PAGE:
Fiat Chrysler Automobiles Emissions Strategy: Kick the Can Down the Road – Motley Fool
If there’s one thing Fiat Chrysler Automobiles (NYSE:FCAU) has been good at in recent years, unfortunately for investors, is that it’s good at trailing behind Detroit’s two largest automakers in a number of categories. FCA has typically lagged behind in quality studies, and in my opinion, it lags behind Ford Motor Company (NYSE:F) and General Motors (NYSE:GM) in adapting its business for the future.
For instance, FCA recently checked in dead-last in a 2014 Environmental Protection Agency ranking of carbon-dioxide emissions among major automakers. It gets worse; it was actually the fourth consecutive year that FCA finished dead last in the survey.
Let’s take a look at why FCA is trailing its competitors — and what it can do about it.
When looking at this graph, it’s important to keep in mind that this is for the 2014 model year, and that 2015 model year data won’t be finalized until next year’s report — though, I will share preliminary 2015 data later.
It’s not much of a surprise that Detroit automakers are at the tail end of this graph, because all three dominate the full-size truck segment. The full-size truck segment produces the top two best-selling vehicles in the U.S. virtually every year, the F-Series and Silverado, and the Ram is generally around third place. Because those vehicles have poor fuel economy and sell in vast numbers, it weighs down the scores of Detroit automakers. Further, when comparing those three automakers, FCA also generates about 78% of its U.S. sales volume on light-duty trucks, compared to about 70% and 69% at General Motors and Ford, respectively.
Because of FCA’s reliance on its Jeep and Ram truck brands for sales gains, it’s going to continue to check in at the tail end of these EPA studies. However, looking at preliminary data, which is far from finalized, there are a couple of interesting takeaways.
The first thing that jumps out from the 2015 preliminary data is that Ford’s CO2 (g/mi) declined from 389 during the 2014 model year down to 378 — likely aided by the more fuel-efficient and lighter-weight 2015 F-Series truck with aluminum body panels. Meanwhile, General Motors has not seen a favorable move in 2015 preliminary data, moving from 390 CO2 (g/mi) during the 2014 model year to 406. Lastly, during the same time period, FCA has improved its CO2 amid preliminary data to 409.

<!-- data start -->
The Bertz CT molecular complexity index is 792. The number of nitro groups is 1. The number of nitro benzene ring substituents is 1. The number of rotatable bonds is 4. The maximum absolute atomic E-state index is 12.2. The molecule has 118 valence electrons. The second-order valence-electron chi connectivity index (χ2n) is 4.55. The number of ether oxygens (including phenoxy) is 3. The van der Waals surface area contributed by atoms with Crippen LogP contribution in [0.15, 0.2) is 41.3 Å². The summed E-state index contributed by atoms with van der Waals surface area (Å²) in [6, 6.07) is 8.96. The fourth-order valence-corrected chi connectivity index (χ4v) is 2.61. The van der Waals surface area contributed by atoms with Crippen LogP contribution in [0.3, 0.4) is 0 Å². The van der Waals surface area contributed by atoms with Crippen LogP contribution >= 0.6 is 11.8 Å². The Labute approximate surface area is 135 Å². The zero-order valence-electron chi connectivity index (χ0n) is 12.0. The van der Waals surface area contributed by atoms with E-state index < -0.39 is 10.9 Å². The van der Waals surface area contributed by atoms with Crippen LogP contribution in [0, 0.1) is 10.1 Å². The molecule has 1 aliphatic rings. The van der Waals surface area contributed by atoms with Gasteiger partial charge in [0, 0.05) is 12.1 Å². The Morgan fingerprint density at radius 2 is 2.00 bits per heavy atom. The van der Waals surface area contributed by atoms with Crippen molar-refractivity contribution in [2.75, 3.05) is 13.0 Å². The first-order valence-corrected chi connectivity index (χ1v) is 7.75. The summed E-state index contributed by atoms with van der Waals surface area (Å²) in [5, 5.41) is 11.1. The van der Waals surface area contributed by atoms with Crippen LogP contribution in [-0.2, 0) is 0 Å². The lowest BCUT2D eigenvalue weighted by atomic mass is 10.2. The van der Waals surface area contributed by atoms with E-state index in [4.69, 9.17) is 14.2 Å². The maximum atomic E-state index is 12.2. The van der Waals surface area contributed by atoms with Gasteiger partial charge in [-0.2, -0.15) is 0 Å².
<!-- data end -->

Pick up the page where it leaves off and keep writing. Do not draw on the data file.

The might be first time investors have even heard of FCA checking in dead-last in the EPA report, despite it being the fourth consecutive year, so is it even a big deal? It is unsustainable, and FCA could eventually be forced to sell fewer of its light-duty trucks, which generate a majority of its profits in North America.
“FCA doesn’t have the resources to fulfill the emissions requirements,” said Maryann Keller, an independent auto-industry consultant in Stamford, Conn, according to Bloomberg. “It’s not a company that can survive in its present form.”
It gets even more depressing for FCA investors when you consider that the automaker will somehow have to meet increasingly higher fuel-economy targets by 2025, which call for average miles per gallon to jump 50% to 54.5 mpg — ouch.
What’s FCA going to do?
Thus far, FCA’s strategy has been pretty clear: save up emissions credits. Basically, FCA is trying to buy itself some extra time to meet emissions standards. The EPA offers credits to companies that produce fewer emissions than they’re allowed by regulations, and those companies have the option to sell those credits to companies over the emissions cap. Currently, FCA is still operating under its cap, but it’s loading up on credits for a time when it can’t accomplish that feat.
Tesla Motors, for instance, sold all of its 2013 and 2014 emissions credits to FCA, and the latter also purchased a total of 8.2 million megagrams of emissions credits in 2014 — more than six times the second-biggest buyers.
Make no mistake: While FCA’s stockpile of 13.8 million credits, as of September 2014, will help in the near term, if FCA doesn’t improve the fuel economy of its SUVs and full-size trucks in a meaningful way, or better adapt its business to successfully selling smaller vehicles, it’s going to be a painful long term for its North American profit engine.
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